Immediate impact of WR Mike Williams highly debatable

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<a class="link rapid-noclick-resp" href="/nfl/players/24076/" data-ylk="slk:Mike Williams">Mike Williams</a> has the physical attributes to be a fantasy star, however, he possesses some flaws. (AP)
Mike Williams has the physical attributes to be a fantasy star, however, he possesses some flaws. (AP)

Leading up to the NFL Draft April 27, Brad Evans and Liz Loza will crouch down, explode off the snap and tackle pressing questions about some of this year’s most prominent prospects. Wednesday’s “Three-Point Stance” focus: Clemson WR Mike Williams.

When the clock hit zeroes after the National Championship game, many scouts believed Mike Williams was the indisputable top wide receiver in this year’s class. Some have wavered since, but what characteristics stand out most about the projected Round 1 pick?

Brad – If one were to create a “Westworld” mold of an ideal NFL wide receiver, Williams’ body type would be the inspiration. At 6-foot-4, 218-pounds, he owns the strength, wingspan and length to snatch most 50/50 balls, particularly in the end zone. Combine that with his ability to hit home runs deep downfield and contortionist skills and it’s no wonder why many draftniks believe he’s the top taco among WRs. Watch his Clemson film and he bailed out Deshaun Watson on several under/overthrows.

Liz – His size. At 6-foot-4 and nearly 220 pounds, the Clemson product is large and in charge. An impressive wingspan and plump mitts help Williams win contested catches and out-athlete smaller DBs. Tough and unafraid of getting physical, Williams knows how to track the ball. He can work all three levels of the field and has (literally) huge red zone potential.

On the flip side, what concerns might a GM or head coach have about Williams? Out of the gate, will he provide fantasy owners consistency?

Brad – In terms of technique, Williams is somewhat sloppy. His routes aren’t the cleanest, he lacks acceleration, at times isn’t physical enough despite his bullying frame and doesn’t generate enough leverage off his cuts/breaks. He’s that fancy foreign import you, during a midlife crisis, spent an ungodly amount of cash on that underperforms.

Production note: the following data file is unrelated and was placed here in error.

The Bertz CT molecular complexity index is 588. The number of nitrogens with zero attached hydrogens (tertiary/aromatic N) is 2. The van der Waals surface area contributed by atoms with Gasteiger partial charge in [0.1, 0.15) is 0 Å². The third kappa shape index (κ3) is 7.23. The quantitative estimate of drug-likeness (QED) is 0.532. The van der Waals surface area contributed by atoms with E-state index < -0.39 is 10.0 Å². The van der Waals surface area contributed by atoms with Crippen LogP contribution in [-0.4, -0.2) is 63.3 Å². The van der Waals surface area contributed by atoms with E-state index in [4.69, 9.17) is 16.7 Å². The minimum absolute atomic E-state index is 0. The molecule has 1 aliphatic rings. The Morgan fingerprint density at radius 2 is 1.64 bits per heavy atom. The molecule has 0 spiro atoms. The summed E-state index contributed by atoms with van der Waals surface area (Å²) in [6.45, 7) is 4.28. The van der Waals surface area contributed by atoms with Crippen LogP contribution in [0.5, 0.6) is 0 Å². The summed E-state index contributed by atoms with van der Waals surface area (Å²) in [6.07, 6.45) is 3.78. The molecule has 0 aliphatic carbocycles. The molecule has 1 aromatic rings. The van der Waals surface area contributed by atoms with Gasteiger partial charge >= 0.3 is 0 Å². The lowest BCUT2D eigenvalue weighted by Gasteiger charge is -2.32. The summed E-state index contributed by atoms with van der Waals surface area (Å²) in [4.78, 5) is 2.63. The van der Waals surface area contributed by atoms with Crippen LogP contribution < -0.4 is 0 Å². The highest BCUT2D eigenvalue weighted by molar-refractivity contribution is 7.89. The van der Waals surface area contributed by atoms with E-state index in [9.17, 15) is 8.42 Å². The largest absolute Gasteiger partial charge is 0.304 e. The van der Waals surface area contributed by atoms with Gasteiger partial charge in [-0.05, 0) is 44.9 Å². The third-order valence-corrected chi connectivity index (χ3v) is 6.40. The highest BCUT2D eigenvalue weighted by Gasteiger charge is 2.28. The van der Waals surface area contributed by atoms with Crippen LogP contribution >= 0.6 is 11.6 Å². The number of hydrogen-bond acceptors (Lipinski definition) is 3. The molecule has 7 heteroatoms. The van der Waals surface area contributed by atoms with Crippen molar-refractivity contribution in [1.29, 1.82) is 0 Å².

Without knowing destination, it’s hard to pinpoint exactly how much/little Williams delivers in his inaugural campaign. He certainly looks the part and will sporadically record highlight-reel catches, but his unpolished approach and occasional concentration lapses project initial growing pains. A bumpy rollercoaster ride similar to DeVante Parker, the Miami target’s health issues aside, seems like a fair comparison.

Liz – I’m all in on #teamtallreceiver, but Williams’ game lacks zip and energy. His routes are far from polished. Plus, he’s not particularly fast (declined to run the 40-yard-dash at the Combine, but clocked in at 4.56 at Clemson’s pro day) and the rest of his metrics are wholly “meh.”

Relying solely on size and determination at the next level is not well advised. His fantasy stock is likely to be QB dependent, as he doesn’t appear to have the skills necessary (at least immediately) to transcend below-average talent under center. Bottom line: at best he’s Alshon Jeffery and at worst he’s Laquon Treadwell (rookie season).

Peer into the future … What uniform would you most like to see Williams in? Assuming he inks a deal with the desired team, what’s your fearless forecast for him this fall? Where would he slot in your wide receiver rankings?

Brad – A number of potential suitors could kick the tires on Williams in Round 1. WR needy Tennessee, Buffalo, Arizona and Baltimore, which each possess a top-20 overall pick, will certainly entertain his services.

Since QB competency is a top priority for ensuring fantasy success, Arizona would probably be the best fit. Larry Fitzgerald is nearing the end of his career, John Brown can’t stay healthy and J.J. Nelson is more of a downfield-only speedster. Williams could step in and fill the outside role once manned by another big bodied receiver, Michael Floyd. If that comes to pass, Williams, much like his predecessor, would mesmerize the fantasy masses at times, but largely fail to deliver on the hype, at least out of the gate. At best, a rookie campaign in range of 55-725-5 should be expected regardless of employer.

Liz – I’d love to see Williams go to either the Titans or the Chargers. A QB with an accurate arm is key to the big man’s success. That said, I think Tennessee is likely to grab a CB with the fifth pick, and I’d bet the Chargers have Corey Davis ahead of Williams on their big board. In an effort to be realistic, I’m going to project that Williams lands in Buffalo.

The Bills are juice-cleanse thin at wide receiver. Sammy Watkins can’t stay healthy, and would probably appreciate another body attracting some defensive attention. While this may be good for the gents in Orchard Park, it’s not great for Williams’ FF value. In a run-first offense with an inconsistent QB and a defensively minded coach, the Clemson product’s opportunities figure to be limited. Assuming Williams finds a home in Buffalo, he’ll be ranked outside of my top 50 fantasy players at the position. FF: 51-768-4

Want to bull rush Brad and/or Liz? Follow them on Twitter @YahooNoise and @LizLoza_FF

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